Mike Swanson

After working at Microsoft for more than a decade, Mike Swanson left his job as an evangelist for the Redmond company in September to launch a startup … based on his successful iPhone and iPad apps.

This was not what originally set out to do.

For one thing, Swanson prefers Windows Phone’s development environment to the programming language for iPhone apps. But before Microsoft’s new mobile platform debuted, the iPhone was the logical path available to him in 2009 when he decided he wanted to get a taste of mobile software development.

In fact, as he explains in a blog post, he specifically tried to keep his apps out of the limelight, starting with one called 3D Camera for creating and sharing 3D images.

“I created a ‘novelty’ app primarily because I didn’t have time to maintain servers or other back-end infrastructure, and I wanted a fun app that nobody would depend on,” Swanson writes. “I also needed an app that the press wouldn’t find very interesting. After all, my day job was still as a Technical Evangelist at Microsoft, and nobody needed that article.”

Swanson didn’t put much thought into the name he picked for his project — Juicy Bits — not thinking it would become a company.

His apps took off nonetheless. His latest, Halftone, gives photos the style of old newspapers and comics (at right). It has attracted about 1 million users who have used it to create more than 5.5 million photos on iPhone, iPad and iPad touch since its February release.

Swanson writes, “So, in the summer of 2011, it hit me: I’m having so much fun writing mobile software for Juicy Bits, why don’t I make it my full time job? After discussing the idea with some trusted friends, I decided that I would leave my job at Microsoft after we completed our BUILD event in September, 2011. After 11½ wonderful years, September 30th, 2011 was my last day at Microsoft.”

It’s a great story, and you can read the whole post here.

Considering his background, I asked Swanson, why not Windows Phone apps?

“While I’d love to write Windows Phone apps (IMO, Visual Studio and C# are still a lot friendlier than Xcode and Objective-C), my experiments led me to iOS, and that’s where I’ve found some degree of success,” he said via email. “I’ve had requests for both Android and Windows Phone versions of my apps, and it’s absolutely something that I think about. As you can imagine, the decision to support two different platforms—given that I’m a one-man operation—is a significant one.”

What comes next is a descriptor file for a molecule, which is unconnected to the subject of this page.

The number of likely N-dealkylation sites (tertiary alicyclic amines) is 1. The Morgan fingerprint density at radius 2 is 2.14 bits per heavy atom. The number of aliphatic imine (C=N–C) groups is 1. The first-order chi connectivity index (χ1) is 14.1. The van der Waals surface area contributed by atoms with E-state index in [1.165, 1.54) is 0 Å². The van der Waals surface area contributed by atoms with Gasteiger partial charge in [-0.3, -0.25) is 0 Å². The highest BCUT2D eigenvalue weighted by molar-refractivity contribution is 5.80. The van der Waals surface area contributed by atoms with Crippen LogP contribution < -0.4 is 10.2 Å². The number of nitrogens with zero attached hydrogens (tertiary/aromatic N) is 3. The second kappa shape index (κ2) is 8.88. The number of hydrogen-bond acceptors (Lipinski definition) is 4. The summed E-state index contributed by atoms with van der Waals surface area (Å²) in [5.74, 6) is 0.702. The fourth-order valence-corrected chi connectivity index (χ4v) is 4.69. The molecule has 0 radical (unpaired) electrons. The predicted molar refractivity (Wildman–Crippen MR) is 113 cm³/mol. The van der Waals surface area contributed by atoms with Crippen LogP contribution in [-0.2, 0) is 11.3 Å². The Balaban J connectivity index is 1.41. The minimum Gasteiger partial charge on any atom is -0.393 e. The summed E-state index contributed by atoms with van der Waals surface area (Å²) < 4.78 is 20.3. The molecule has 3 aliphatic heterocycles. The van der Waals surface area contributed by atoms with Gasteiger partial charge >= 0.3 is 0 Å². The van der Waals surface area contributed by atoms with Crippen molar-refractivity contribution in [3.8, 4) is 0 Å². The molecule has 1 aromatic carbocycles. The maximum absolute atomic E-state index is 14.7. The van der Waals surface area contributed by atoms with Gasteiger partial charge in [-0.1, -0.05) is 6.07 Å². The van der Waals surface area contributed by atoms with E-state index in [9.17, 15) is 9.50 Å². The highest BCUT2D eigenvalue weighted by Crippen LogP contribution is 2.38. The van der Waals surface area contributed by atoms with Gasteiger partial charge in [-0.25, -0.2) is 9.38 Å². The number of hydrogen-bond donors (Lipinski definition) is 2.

Swanson’s company is Juicy Bits Software, and you can follow him on Twitter @juicybits.

Like what you're reading? Subscribe to GeekWire's free newsletters to catch every headline


  • Syber71

    Bring to WP7 please, sound like great apps.

  • Anonymous

    Even a former Microsoft Evangelist who states they would prefer to make apps for Windows Mobile is making their living on iOS. The writing is on the wall.

    • Yetter

      When he made the app in 2009 WP wasn’t available to consumers period.  You can’t blame the man for wanting to make an app that people actually had the ability to use

    • Anonymous

      Yes the writing says he started out on the platform that was available to him in 2009, he was one of the lucky one-man shops that got a decent selling app in the App store, and since he is a one-man shop the decision to support multiple platforms will take some serious consideration. What point were you trying to make, or was that your failed attempt at trolling?

    • http://www.facebook.com/profile.php?id=703848523 Harvey Lubin

      Re: Odog4ever & Yetter
      The point that dbabbage is making is quite clear.

      In 2009, iOS was NOT the only mobile OS he could have written apps for, and it was certainly not the most popular mobile OS.

      There was an existing base of Windows Mobile phones he could have written apps for. Also, at the time, Blackberry OS and Symbian were on many more mobile phones than there were iPhones.

      Also, Android OS and Palm OS/Web OS were available in 2009.

      The reason he obviously chose to develop for iOS was because it was the most lucrative for developers (and that monetary share is still growing).

      • Guest

        Actually his point isn’t clear at all and is really OT to the story. In 2009 iOS was the most popular smartphone OS and had the most momentum for apps and app development by far. A MS “evangelist” or anyone else looking to make money doing mobile development at that time was going to focus on iOS, not WM or BB.

        That’s already begun to change and he has being asked to look at other platforms, specifically Android (which has now overtaken iOS in share) and even WP. So what “writing is on the wall”? That iOS used to be the default place to go but after just three years no longer is?

  • http://twitter.com/fijiaaron Aaron Evans

    That’s the thing.  Customers are still on iPhone, but developers don’t like it.  The novelty has worn off, and Objc + Cocoa is a really primitive environment.  But, the web still runs on PHP, so maybe we’re stuck with the iPhone SDK for the forseeable future.

  • Dinky

    Might be friendlier to develop in windows, too bad that using in Mac OSX is worlds more preferable.

    Maybe the development will all change when the apps live in the cloud. No problem with seeing Apple stumble. They’re treating the pro multimedia people that saved their bacon like yesterday’s news anyway.

Job Listings on GeekWork